About the Mahabba Network
The Mahabba Network started eight years ago as a partnership of many churches in Oxford seeking opportunities to introduce local Muslims to the gospel. Mahabba is not an agency: their model is a prayer-based relational network which equips local churches with mentoring and training materials (like Friendship First), helping church leaders to train ordinary members of churches to relate to Muslims in love and be able to explain the gospel clearly. They no longer hold that this is the domain of experts in Islam, and have shown over the years that the most successful means of reaching Muslims is through mobilising hundreds of ‘ordinary believers’. By expanding the network they will see Christians across the UK motivated to reach out in love to the thousands of Muslim people who are now living among us. The Mahabba prayer model consists of a partnership between groups of churches. It creates a learning environment in which thousands of Christians can participate in one of the greatest mission opportunities in present times.
The number of people identifying themselves as Muslim in the UK has grown by almost 70 per cent in 10 years, from 1.6 million in 2001 to 2.7 million in 2011. Many Christians are focused on the effects of ‘Islamisation’ and on the ‘persecuted Church’, responding with fear and alienating themselves from face-to-face interaction with their Muslim neighbours. Mahabba encourages Christians to “Face the Facts, but not Fuel the Fear!” We face missing one of the greatest opportunities of our time – to unveil Jesus to Muslim people. We believe Mahabba could be equivalent in the realm of ministry to Muslims to what Alpha has been for the broader Church.
Too often churches in Britain are ill-equipped to assist people who wish to convert, whether they come from atheistic or other faith backgrounds. There is very little training available to help with mentoring those from other faiths coming to Christ. It is so important to hear the voice of these believers from other backgrounds and ensure that they are not ‘over-extracted’ from their faith background. Remaining in their community will enable their witness to touch others of their faith background.
United prayer is their foundation
Mahabba networks are built on prayer. Mahabba Oxford saw no converts for two years, but as a result of constant prayer about 40 people came to Christ over the next five years. Numbers have been difficult to record as Oxford is such a transitional place. However they have seen a regular flow of people coming to Christ, especially among the Iranian fellowship we helped plant in Oxford. Just one of the women who came to Christ – a Turkish Imam’s daughter – has personally led many to Christ in Oxford, some of whom have been Muslims.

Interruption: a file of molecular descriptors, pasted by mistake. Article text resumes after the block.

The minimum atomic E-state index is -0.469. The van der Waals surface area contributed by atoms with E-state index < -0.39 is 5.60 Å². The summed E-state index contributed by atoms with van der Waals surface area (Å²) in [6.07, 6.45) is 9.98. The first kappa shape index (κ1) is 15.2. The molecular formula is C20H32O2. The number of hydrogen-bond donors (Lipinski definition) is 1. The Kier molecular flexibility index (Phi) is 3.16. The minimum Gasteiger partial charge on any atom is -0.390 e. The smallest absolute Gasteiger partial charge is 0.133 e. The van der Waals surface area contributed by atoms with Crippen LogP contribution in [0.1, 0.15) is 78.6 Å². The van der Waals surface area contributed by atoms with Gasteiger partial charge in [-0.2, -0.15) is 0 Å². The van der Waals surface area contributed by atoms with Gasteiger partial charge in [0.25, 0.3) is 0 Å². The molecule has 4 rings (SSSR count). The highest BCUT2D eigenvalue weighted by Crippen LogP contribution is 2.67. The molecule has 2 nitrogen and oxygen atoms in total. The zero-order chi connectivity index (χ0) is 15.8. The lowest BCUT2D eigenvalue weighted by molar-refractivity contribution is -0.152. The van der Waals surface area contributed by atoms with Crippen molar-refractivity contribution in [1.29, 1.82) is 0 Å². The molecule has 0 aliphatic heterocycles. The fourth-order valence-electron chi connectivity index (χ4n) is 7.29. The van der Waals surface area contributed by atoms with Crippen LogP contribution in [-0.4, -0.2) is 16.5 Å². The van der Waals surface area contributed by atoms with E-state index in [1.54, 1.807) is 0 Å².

As a ministry they are spurred on by regular stories from around the other networks which have been planted. In Manchester, in the space of just three days, a young man from Pakistan walked into the cathedral asking to convert. He was met by a retired priest who led him to Christ but then phoned to ask what he should do next; a Saudi woman walked into a church and asked to become a Christian – the local clergy sought advice on how to help her; a Somali man shared with his Christian friend that he wanted to become a Christian. The friend approached a local network and we were able to offer help and guidance.
Mahabba has already been identified by both Global Connections and CRIB (Christian Response to Islam in Britain) as the most fruitful model in the UK to replicate in other cities with a high Islamic presence. Their goal now is to scale up the positive Oxford experience across the country. So networks have now been launched in 20 cities across the UK, as well as spreading across to France, Belgium, and Scandinavia, and this summer we were asked to share the model in the US, and Canada, Australia and South Africa. Our goal over the next 12 to 18 months is however to concentrate on the UK, and have 50 operating Mahabba networks across the UK.
Find out more at www.mahabba.co.uk